It is that time of year again. When I pull out the earrings that I purchased in Australia and add the pin acquired in New Zealand on the same trip in 2013. In the UK it is easy to find poppies. It seems that someone is selling them on practically every street corner. When I lived in Camberley, there were displays as well on many store counters. It was a pound, proceeds going to various veterans’ causes.
If this is not ringing a bell with you, I will elaborate. Last year was the 100th Anniversary of the ending of the Great War, the War to end all Wars. The war that later became known as WWI for obvious reasons. For years Armistice Day was celebrated on 11 Nov – 11:11 to be precise in recognition of the wars end (leave it to politicians to want to time the signing of a treaty so that it would be memorable). The poem, “In Flanders Fields” written by Canadian military physician John McCrea, references those poppies which have become the symbol of those fallen in war. In most of the English speaking world – the 11th is recognized as Remembrance Day. In the US, as of 1956, the day was renamed Veteran’s Day with the intent of recognizing more than those killed in wars.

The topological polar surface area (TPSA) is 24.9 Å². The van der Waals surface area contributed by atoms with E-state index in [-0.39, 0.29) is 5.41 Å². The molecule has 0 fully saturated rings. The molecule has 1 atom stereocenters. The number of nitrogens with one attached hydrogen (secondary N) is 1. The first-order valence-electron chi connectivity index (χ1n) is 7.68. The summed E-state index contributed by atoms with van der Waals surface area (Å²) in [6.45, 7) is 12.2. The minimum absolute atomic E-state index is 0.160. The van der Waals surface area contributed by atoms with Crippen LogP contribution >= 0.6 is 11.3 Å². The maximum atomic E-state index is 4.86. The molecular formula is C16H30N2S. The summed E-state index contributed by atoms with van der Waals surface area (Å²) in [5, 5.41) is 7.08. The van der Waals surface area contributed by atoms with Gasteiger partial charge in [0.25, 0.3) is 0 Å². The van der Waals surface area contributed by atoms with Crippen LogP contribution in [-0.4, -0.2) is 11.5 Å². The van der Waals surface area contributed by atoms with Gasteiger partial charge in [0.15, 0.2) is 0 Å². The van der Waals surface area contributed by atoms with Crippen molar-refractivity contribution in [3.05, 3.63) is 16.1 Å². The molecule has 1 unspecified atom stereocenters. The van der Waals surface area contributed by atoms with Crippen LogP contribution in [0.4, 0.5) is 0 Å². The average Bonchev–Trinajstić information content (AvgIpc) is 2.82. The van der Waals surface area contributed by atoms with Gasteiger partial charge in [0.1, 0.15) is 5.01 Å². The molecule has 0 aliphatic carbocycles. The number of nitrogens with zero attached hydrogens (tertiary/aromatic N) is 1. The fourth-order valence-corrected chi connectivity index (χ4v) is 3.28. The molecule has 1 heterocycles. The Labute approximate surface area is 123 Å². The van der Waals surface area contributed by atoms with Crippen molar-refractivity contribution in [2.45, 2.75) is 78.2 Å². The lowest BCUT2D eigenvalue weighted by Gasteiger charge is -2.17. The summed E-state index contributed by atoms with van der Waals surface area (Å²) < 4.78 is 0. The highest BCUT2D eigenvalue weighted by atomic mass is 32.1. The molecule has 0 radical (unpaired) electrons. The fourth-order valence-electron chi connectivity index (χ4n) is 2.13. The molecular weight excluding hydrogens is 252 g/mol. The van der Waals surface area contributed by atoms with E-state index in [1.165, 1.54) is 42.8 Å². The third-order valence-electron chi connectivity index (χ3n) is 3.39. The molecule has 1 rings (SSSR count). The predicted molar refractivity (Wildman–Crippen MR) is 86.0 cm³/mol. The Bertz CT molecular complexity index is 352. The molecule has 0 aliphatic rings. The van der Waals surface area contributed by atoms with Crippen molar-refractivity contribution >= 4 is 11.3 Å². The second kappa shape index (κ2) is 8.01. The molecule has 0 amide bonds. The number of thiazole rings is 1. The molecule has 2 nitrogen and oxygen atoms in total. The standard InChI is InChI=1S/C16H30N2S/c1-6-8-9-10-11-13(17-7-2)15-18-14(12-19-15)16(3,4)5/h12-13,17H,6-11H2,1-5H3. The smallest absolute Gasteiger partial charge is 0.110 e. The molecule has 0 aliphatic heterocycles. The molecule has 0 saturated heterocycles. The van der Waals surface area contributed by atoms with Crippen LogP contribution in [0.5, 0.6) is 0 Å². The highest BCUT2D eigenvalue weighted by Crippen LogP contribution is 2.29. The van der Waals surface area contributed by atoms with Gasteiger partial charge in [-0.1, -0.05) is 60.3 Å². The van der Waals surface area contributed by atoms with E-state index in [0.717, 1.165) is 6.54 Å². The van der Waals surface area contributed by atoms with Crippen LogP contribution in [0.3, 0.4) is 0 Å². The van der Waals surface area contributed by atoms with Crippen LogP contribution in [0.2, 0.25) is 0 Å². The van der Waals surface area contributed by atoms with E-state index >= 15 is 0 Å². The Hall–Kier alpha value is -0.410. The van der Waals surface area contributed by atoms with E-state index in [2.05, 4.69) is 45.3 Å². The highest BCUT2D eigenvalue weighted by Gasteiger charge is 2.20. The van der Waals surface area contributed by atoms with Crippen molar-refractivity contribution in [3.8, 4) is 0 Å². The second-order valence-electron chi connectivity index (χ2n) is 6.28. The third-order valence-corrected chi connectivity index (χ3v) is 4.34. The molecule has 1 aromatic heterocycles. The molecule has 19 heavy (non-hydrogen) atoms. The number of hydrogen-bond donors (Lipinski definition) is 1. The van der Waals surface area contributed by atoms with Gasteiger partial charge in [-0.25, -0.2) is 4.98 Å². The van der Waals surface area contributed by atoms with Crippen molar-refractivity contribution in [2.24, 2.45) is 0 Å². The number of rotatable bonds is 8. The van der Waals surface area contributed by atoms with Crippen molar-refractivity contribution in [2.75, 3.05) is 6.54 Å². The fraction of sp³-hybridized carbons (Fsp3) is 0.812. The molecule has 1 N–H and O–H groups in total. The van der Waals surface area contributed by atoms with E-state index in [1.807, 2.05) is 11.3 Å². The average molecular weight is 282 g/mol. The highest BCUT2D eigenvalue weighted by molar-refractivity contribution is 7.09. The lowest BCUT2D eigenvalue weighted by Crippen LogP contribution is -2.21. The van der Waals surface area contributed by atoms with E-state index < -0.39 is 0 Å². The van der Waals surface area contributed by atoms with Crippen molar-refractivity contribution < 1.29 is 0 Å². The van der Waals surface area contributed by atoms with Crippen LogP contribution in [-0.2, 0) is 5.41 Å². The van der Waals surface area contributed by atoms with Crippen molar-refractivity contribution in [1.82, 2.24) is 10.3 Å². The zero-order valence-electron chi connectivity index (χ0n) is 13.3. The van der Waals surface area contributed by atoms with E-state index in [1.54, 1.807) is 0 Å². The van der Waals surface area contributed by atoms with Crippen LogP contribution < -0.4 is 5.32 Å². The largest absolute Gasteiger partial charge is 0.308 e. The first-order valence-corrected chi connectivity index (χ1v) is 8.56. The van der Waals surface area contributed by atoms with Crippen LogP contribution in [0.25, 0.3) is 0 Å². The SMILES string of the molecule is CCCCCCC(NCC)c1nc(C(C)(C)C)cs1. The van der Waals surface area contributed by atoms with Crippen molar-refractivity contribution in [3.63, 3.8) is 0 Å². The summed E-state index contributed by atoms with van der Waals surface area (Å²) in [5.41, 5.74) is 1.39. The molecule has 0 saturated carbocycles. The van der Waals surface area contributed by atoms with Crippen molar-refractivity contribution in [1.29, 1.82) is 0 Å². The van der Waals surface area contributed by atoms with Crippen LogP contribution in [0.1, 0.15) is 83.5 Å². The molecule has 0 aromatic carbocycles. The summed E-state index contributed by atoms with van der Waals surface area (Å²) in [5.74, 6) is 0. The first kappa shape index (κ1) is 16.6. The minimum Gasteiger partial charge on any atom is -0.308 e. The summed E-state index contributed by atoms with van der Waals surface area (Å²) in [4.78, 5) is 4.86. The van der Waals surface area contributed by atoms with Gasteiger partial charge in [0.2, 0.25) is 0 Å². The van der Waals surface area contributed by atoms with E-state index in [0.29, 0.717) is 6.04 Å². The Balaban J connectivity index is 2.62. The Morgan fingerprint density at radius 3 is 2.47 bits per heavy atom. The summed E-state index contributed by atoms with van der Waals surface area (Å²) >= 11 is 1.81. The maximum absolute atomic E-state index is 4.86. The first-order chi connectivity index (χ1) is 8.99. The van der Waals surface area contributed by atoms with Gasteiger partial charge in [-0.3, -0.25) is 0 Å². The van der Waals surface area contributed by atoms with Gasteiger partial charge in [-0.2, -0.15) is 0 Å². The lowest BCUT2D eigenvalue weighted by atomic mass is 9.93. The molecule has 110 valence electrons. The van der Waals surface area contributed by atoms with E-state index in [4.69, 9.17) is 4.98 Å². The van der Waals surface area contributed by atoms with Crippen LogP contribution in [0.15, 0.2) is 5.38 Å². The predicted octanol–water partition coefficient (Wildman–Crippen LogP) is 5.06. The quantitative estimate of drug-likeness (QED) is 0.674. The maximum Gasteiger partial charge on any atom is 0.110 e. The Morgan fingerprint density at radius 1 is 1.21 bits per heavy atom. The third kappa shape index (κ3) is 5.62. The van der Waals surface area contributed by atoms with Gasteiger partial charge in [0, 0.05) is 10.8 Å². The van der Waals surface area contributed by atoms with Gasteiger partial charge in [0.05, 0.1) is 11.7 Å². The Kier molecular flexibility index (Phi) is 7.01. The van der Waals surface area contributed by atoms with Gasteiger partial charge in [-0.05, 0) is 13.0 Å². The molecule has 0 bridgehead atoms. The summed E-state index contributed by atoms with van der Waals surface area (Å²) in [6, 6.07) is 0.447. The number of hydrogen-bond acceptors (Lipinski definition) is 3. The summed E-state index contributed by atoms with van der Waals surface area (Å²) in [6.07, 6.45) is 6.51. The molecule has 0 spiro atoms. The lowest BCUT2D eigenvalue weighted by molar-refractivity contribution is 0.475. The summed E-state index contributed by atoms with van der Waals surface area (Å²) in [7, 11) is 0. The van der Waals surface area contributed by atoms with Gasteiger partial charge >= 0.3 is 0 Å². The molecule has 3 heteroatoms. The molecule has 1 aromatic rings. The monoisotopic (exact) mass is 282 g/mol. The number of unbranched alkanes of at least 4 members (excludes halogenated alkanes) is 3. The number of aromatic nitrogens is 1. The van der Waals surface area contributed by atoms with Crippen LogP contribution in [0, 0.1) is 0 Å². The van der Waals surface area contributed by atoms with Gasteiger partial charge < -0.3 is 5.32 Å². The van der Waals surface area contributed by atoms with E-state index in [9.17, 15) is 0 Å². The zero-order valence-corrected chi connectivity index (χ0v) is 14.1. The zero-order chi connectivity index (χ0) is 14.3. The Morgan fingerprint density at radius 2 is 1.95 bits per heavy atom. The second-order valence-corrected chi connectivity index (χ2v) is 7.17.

Consider this your heads up, giving you enough time to plan what you are going to do for that day. Not shopping, taking advantage of sales, enjoying the day off work, or simply sleeping in. Rather, that Monday (Nov. 11 falls on a Monday this year), think of those – it may be your parents, grandparents, great-grandparents – who served in and survived WWI. Family members who might have served in WWII or any of the conflicts after that. Some of us have served since then, in various militaries in different parts of the world.
Find and wear a poppy. You have enough time. That poppy serves as a reminder that freedom and choice are not cost free. That we all have a responsibility to vote, to express our opinions, to support those currently serving. And to never forget the past.